This makes sense, if you think about it, considering that men who choose surrogacy are a very unique population. According to The Surrogacy Source, an agency based in Irvine, California, using a surrogate will cost couples a minimum of $60,000. Only those who are very well-off are going to even consider surrogacy as an option in the first place.

Several weeks ago, I wrote a blog post titled “The myth of gay affluence,” which describes the other side of the coin (so to speak) regarding the economics of being LGBTQ. Of course, there are people like Bryan and David, urban professional couples who earn a lot of money. But there are also many within our ranks who live in abject poverty – and who aren’t represented anywhere in the media. There are no Bryan and Davids on TV who receive free or low-cost health care at their county clinic, or who pay for groceries using food stamps. For that matter, we don’t really see Bryan and Davids who worry about losing their home or their job. We don’t get a true depiction of the economic diversity of the LGBTQ community.

Television is a powerful medium. It’s a form of entertainment and escape. But it also transmits values, and provides us with a gold standard to which we can compare ourselves. If we’re comparing ourselves to “The New Normal,” which is in fact anything but normal, then how can we feel normal ourselves?



Filed under intersectionality, LGBT families, LGBTQ, media, psychological research, stereotypes, Uncategorized

11 responses to “Is gay the new normal?

  1. Hi Gail. You make some strong and interesting points. However, I think that I may be more cynical than you :). The same observations were made about The L Word and its sequel The Real L Word. But this is not limited to LGBTQ shows. Upper middle class lives tend to be what is shown on most mainstream television. In fact, I would argue that you have to go back to the 1970s, when shows like Good Times and All in the Family were popular to find a trend in which television attempted to meet viewers in the “reality” in which they lived.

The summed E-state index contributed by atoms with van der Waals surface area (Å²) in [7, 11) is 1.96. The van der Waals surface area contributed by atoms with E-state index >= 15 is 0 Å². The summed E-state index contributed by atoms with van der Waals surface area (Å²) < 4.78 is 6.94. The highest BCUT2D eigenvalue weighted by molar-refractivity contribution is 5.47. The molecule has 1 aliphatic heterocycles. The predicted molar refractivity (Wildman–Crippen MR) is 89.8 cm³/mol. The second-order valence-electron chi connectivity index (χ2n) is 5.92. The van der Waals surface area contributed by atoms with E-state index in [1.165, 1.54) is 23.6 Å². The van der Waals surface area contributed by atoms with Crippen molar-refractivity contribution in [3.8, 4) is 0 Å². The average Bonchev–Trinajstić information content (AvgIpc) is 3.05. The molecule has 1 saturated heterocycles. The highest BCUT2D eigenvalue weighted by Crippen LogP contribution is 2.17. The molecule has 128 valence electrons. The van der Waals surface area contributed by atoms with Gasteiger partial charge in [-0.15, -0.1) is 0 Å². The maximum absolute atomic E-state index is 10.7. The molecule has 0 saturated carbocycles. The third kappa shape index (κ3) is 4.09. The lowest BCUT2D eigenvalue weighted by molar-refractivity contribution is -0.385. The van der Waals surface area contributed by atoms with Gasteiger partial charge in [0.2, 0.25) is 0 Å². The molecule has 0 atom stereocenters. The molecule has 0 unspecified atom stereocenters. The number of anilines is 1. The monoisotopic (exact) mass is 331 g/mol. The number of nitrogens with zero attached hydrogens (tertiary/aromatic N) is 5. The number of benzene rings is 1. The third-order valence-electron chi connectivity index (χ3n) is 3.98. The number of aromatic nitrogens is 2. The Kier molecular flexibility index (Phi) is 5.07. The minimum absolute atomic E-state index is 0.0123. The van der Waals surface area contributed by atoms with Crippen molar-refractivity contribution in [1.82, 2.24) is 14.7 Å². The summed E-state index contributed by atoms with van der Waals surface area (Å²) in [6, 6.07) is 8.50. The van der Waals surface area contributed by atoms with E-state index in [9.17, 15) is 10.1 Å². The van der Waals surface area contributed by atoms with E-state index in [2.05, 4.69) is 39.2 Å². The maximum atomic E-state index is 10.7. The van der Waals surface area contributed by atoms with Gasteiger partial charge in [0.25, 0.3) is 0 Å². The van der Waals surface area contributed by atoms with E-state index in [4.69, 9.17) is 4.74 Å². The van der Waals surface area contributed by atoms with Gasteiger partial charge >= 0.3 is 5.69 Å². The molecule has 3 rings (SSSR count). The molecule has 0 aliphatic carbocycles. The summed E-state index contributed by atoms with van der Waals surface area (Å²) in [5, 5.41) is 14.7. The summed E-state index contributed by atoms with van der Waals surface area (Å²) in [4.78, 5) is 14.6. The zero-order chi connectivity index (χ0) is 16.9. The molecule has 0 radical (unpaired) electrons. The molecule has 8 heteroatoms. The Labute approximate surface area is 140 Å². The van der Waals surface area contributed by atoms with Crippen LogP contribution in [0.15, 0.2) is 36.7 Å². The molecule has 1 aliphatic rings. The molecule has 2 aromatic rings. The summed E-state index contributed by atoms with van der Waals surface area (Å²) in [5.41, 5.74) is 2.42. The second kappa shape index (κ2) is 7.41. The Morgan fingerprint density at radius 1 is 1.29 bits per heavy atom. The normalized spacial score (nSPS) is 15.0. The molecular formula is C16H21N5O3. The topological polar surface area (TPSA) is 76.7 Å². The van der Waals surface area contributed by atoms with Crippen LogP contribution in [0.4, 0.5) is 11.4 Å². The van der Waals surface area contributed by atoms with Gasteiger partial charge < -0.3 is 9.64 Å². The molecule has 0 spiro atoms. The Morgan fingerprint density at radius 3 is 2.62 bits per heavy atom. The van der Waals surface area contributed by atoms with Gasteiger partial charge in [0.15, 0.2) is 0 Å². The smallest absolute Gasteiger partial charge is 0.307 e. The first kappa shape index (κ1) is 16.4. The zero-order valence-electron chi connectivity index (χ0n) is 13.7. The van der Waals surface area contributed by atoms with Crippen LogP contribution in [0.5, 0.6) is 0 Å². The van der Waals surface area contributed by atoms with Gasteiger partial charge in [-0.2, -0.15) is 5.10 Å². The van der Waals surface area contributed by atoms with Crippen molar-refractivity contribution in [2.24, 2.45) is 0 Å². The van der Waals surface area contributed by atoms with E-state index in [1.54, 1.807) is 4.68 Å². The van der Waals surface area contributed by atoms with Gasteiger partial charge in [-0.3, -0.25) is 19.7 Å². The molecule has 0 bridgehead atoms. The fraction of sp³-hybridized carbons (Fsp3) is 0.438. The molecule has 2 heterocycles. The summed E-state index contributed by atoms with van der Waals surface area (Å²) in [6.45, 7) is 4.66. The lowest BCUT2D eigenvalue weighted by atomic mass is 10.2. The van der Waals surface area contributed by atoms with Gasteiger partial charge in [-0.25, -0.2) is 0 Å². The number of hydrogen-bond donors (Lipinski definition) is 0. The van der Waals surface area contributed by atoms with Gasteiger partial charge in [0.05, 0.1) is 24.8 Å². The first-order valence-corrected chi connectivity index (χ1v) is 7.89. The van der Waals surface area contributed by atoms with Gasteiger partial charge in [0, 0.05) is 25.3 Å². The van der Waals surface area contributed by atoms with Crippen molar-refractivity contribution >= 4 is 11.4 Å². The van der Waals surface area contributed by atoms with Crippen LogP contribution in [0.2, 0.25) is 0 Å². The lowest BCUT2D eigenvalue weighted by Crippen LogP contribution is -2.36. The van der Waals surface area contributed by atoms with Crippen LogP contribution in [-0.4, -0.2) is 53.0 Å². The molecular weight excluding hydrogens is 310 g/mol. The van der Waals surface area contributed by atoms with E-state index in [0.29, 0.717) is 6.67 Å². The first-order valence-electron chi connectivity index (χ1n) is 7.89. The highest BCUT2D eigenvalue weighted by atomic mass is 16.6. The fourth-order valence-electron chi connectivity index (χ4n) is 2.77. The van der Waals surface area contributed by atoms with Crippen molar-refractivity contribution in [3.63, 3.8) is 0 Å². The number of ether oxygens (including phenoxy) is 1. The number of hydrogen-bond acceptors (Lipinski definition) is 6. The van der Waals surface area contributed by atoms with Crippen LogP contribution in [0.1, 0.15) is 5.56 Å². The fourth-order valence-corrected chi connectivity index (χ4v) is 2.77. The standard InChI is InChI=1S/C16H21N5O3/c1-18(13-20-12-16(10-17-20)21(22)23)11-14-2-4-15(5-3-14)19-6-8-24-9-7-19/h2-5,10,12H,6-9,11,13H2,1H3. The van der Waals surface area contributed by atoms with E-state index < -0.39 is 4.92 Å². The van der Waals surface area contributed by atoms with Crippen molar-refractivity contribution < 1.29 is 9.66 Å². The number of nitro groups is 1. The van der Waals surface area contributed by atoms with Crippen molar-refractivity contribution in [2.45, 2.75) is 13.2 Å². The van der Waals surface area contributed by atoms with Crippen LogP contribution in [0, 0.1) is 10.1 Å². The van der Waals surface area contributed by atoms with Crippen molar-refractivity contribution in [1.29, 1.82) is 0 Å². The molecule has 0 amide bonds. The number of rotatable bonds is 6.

Consider that television, by definition, is an escape from reality. People watch it to escape from the every-day challenges that they face, to think about what life would be like if they did not have those challenges. I avidly watched The L Word when it aired despite the fact that most of the time I found it maddening. I remain confused about why I was addicted to a show that I did not even really like. But there it is.

    I agree that the setting for the show The New Normal (which I have not seen) says something about our society. Is it that we only can accept gay characters on television if they are affluent, if they mirror straight characters, or if they magically seem to have no need for money and are sex starved (as in the L Word)? There is ample evidence to suggest this. However, examined from a different view, it seems that “the new normal” for all television is that viewers want to see a “normal” that does not match their own reality. They want a “normal” that is significantly better.

    • There’s a fine line between cynicism and realism. 🙂 I agree with you completely regarding how television has changed – in fact, The Huffington Post had a blog this week that addressed the racial and class differences between 1970s TV and the shows of today. I think that shows like “All in the Family” and “Good Times” not only showed more diverse representation, but there was more active social commentary going on.

      Interestingly, The Huffington post article also cited “The Cosby Show” that broke racial barriers on TV. I actually think that “The Cosby Show” was one of the first to set the upper-middle-class as the standard. Before that, 1980s shows like “Dallas” and “Dynasty” depicted the upper class in an over-the-top way, but I think audiences knew that this was not the standard by which to judge ourselves. That’s changed dramatically since then.